A few small tips that can make a big difference.
Language evolves. Now more rapidly than ever before. And we all contribute to language change. Be inclusive and ask questions about your choice of words.
The serial comma (or Harvard comma or Oxford comma) tends to be used in North America, but is usually only used in the UK if the meaning of the sentence would be ambiguous without it.
Non-fiction writing tends not to use contractions, so don’t, can’t and won’t need to be do not, cannot and will not.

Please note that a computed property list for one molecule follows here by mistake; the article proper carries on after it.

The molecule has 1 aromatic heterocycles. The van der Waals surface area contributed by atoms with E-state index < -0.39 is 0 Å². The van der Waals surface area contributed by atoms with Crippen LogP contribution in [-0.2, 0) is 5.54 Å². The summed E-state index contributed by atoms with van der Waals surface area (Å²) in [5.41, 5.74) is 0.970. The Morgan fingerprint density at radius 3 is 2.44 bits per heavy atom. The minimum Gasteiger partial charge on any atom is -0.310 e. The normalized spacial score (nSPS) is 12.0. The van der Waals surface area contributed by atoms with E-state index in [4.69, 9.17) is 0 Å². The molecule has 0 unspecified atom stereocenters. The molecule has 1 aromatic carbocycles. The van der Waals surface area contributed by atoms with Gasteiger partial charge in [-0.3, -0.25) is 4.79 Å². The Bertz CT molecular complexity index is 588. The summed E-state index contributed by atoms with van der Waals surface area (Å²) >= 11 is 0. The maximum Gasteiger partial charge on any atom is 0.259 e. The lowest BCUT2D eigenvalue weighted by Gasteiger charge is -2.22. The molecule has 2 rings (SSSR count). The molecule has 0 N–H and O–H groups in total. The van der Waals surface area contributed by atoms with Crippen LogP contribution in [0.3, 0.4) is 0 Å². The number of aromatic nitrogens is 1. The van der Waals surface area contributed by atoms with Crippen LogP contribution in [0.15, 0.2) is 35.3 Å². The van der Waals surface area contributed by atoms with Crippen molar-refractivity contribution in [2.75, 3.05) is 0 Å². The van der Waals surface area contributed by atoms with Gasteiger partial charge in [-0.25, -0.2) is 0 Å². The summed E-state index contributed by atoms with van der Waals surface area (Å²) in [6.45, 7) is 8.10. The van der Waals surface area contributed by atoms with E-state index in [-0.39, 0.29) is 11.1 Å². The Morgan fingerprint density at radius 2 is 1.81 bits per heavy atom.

This is a debated topic but most publishers now use a capital B when describing Black people/culture. (The ‘w’ of white is lowercase.)
The word internet is now recognised as taking a lowercase ‘i’.
The word data is now almost universally used as a plural. So, ‘the data show…’
The words amidst, amongst and whilst are now considered old-fashioned. It is increasingly common to use amid, among and while now.
To be more inclusive, we should change the phrase ‘man hours’ to ‘staff hours’.
Some things, however, never change:
Keeping sentences to less than 50 words improves the readability of your work.
‘Under way’ is two words. In any country.
Superscript footnote numbers always come after punctuation, not before.